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The PADU paradox: Secrecy, confidentiality and privacy




The PADU database, according to a government source, covering approximately 30 million Malaysian households, claims to offer access to everyone – government and the governed – about almost everything about everything that’s going on.


Somebody sent me a cartoon of a fox, after devouring a few chickens, promising he will become a vegetarian if elected. Somehow, PADU’s reason and purpose resonates with the promise of that wily fox.


The Official Secrets Act and the provisions of other pieces of legislation relating to the protection of personal data do not fail to create an orchestra of cacophony by arrogant, ignorant and incompetent election-winning lawmakers paying homage to ringgit-power.


Bill Moyers warned that “secrecy is the freedom tyrants dream of”. He certainly warned citizens that it’s their first civic duty to demand transparency as a fundamental right quite absent in the US Bill of Rights.


Almost as an after-thought, Economy Minister Mohd Rafizi Ramli announced that it is necessary for the government to now exactly and precisely where each citizen lives and works to obtain clear and precise data, details and particulars as to their choices, preferences, requirements, and by extension to not so very surreptitiously engage in further probes into their lifestyles.


If the government’s attitude is given such latitude, it is fair to say that fascism is alive and well in Malaya. Is this what the Madani government desires to promote and advance as Malaysian ethos? Where are we going with this outrageous pathos?


The United States Supreme Court once declared that the government has no business behind private doors, especially bedrooms, of its citizens. See Stanley v. Georgia, 394 U.S. 557 (1969), not proscribing the ‘right to receive information and ideas regardless of their social worth’.


The apex court may have entertained the thought that privacy is not about hiding something. Instead, it could be to protect something. The flip side says publication is an invasion of privacy.


PADU stands at the crossroads of legality and validity. What may be legal may not be valid – like a bad law. What may be valid – like a religious tenet or law – may not be legal. So, where does PADU get its breath and life from?


PADU, apparently, was justified under the Personal Data Protection Act 2010 (Act 709) (PDPA) which, apparently, is a protection layer, but section 3(1) conveniently exempts the Federal and State governments from complying with the PDPA – the victors. And those that are not exempt – the people – become the victims.


Archibald MacLeish reminds us that “the business of the law is to make sense of the confusion of what we call human life – to reduce it to order but at the same time to give it possibility, scope and even dignity”. PADU and PDPA snatch every iota of dignity that’s left in the business of government.


The government is unable to fix simple things like bad roads, but it has the gall to assure citizens that they can control hackers from accessing personal data. It’s a burgeoning trade since IT became a fact of life. Politicians talk and talk about tackling many problems.


And that brings us to ponder and wonder whether the Dewan Rakyat can make decisions for its equal partners – Sabah and Sarawak – who are certainly not ‘States’ in the grand scheme of things (read: MA63). The word ‘States” is still in the Federal Constitution as a teasing thorn in the sides of the Borneo Territories.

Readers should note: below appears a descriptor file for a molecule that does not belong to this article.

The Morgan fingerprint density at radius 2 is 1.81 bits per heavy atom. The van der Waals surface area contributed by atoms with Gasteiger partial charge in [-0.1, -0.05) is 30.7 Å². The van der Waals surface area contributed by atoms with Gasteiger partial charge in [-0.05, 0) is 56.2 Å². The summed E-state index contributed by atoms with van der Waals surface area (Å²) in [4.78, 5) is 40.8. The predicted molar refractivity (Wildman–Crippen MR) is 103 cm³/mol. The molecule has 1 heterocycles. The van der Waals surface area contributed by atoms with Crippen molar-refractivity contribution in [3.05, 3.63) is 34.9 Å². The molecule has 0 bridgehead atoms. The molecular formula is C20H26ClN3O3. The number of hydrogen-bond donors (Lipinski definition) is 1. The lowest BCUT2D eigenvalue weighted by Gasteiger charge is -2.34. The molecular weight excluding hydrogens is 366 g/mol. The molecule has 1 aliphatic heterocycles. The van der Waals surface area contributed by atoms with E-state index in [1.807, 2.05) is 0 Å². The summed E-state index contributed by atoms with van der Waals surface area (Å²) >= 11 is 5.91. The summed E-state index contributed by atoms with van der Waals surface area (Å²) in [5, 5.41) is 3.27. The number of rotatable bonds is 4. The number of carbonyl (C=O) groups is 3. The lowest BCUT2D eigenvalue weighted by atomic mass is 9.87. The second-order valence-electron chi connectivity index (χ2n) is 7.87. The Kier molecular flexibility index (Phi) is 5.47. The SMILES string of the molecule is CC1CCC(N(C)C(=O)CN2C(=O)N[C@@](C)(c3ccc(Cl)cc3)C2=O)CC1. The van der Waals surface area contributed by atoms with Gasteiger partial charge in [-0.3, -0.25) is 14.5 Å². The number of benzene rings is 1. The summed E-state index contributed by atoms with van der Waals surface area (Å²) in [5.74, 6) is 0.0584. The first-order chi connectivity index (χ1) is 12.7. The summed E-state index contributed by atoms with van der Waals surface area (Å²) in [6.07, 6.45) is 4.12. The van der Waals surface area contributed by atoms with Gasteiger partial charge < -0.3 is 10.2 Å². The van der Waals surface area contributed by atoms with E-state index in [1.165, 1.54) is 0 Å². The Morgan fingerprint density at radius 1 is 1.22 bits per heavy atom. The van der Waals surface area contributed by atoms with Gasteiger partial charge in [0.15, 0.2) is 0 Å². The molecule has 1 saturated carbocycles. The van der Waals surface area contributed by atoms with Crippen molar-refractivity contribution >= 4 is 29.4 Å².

Article 161E Federal Constitution, despite its awkward phraseology and scrivener errors and excesses, assures Sabah and Sarawak that the Dewan Rakyat cannot pass laws that infringe on the equal partner status of Sabah and Sarawak despite being erroneously referred to as ‘States’. Effective as a parchment promise?


To buttress my point, why doesn’t the Federal Constitution mention the ‘Additional Protections for States of Sabah and Sarawak’ in Part XIIA equally for Perlis, Kedah, Penang, Perk, Selangor, Melaka, Johor, Pahang, Terengganu and Kelantan? I believe the point is made.


Therefore, Sabah and Sarawak have a constitutional right to reject the PDPA and its illegitimate offspring PADU, under the provisions of their territorial constitutions. It is more than clear that federal laws have validity in the Borneo Territories only if their legislatures say so. I doubt it requires further belabouring.


The Madani government claims that PADU is necessary for knowing where and to whom subsidies are dished out to. Malaysian citizens’ identity cards ought to suffice for this purpose. The National Registration Department surely has tomes of data.


How many more laws do we need to invade our privacy? Why not instal CCTV cameras in every nook and corner of cities, towns and villages? Inside and outside our homes? Heck, how about mandating mini-cameras inserted into our brains to unpack our thoughts?


PADU seems to be a contrived distraction. Many such well-planned distractions are hurled at the public to keep the real issues from boiling over. The Umno Youth chief who inflamed the nation with his venom over the KK Mart socks issue is one such weapon of mass distraction. He is yet to be questioned and charged by the authorities.


Assuming PADU is necessary. Will the government also disclose everything they do? Like salaries, perks, and other emoluments; the location and worth of their assets; their bank accounts; their mobile telephone numbers; their identity card numbers; their residential addresses; the names, ages, and addresses of their immediate family members?


After all, what’s good for the goose is also good for the gander, right?

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